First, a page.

Drug and alcohol violations at U.S. nuclear plants increased from about one a month to almost one every week over the past five years, with a majority of cases in southeastern states, a new study has found.
A report by Vermont-based Fairewinds Energy Education set for release today cites dozens of violations reported to federal regulators each year from 2008 through 2013 that range from drinking alcohol in a "protected area" of the plant to positive tests for marijuana and cocaine.
The report notes several incidents at Florida nuclear power stations, including Duke Energy's shuttered Crystal River plant and Florida Power & Light's Turkey Point and St. Lucie facilities.
For instance, last November a contract supervisor at Crystal River tested positive for alcohol while another's access to the plant was terminated after the worker tried to enter with a "prohibited substance."
In June, a contract supervisor at FPL's Turkey Point plant was arrested off site for possession of a controlled substance. In April and June 2012, three contract supervisors at Turkey Point tested positive for illegal drugs.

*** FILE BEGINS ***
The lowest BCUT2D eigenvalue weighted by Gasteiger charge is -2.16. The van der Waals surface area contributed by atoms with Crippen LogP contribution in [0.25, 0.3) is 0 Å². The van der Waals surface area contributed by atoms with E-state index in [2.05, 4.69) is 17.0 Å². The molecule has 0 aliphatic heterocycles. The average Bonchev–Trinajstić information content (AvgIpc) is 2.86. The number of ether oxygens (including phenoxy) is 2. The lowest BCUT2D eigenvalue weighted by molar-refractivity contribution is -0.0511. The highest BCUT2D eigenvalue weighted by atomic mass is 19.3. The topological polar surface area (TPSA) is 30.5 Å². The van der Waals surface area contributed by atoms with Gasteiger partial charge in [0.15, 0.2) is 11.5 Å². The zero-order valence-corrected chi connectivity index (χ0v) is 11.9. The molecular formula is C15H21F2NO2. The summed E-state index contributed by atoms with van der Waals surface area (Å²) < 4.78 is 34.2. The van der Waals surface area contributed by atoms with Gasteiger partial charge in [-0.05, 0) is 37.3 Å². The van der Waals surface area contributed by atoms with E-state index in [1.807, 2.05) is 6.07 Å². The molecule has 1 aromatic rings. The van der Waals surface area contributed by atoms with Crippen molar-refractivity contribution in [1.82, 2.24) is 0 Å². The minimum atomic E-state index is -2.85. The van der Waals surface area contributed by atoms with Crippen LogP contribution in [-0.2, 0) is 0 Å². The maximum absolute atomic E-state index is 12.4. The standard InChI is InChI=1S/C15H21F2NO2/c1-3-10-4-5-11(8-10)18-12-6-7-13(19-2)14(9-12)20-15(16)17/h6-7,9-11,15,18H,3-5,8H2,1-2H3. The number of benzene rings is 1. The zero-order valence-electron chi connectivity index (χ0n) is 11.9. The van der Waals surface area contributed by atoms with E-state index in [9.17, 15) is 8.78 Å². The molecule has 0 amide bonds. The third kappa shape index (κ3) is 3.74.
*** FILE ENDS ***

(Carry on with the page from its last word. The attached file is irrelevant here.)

"Ten percent of the people who get caught test positive for cocaine," said Arnie Gundersen, a Fairewinds cofounder and the study's developer.
Gundersen, a nuclear engineer who worked at dozens of nuclear plants and now serves as a consultant on utility matters, said the growing incidence of drug and alcohol violations is disturbing because major nuclear accidents such as the one at Three Mile Island were in part the result of operator error.
The U.S. Nuclear Regulatory Commission requires plant operators to report drug and alcohol incidents involving workers, whether on site or off. Roger Hannah, an NRC spokesman, said the commission had not seen the report but said the Southeast may have more cases because there are more nuclear plants than in other regions.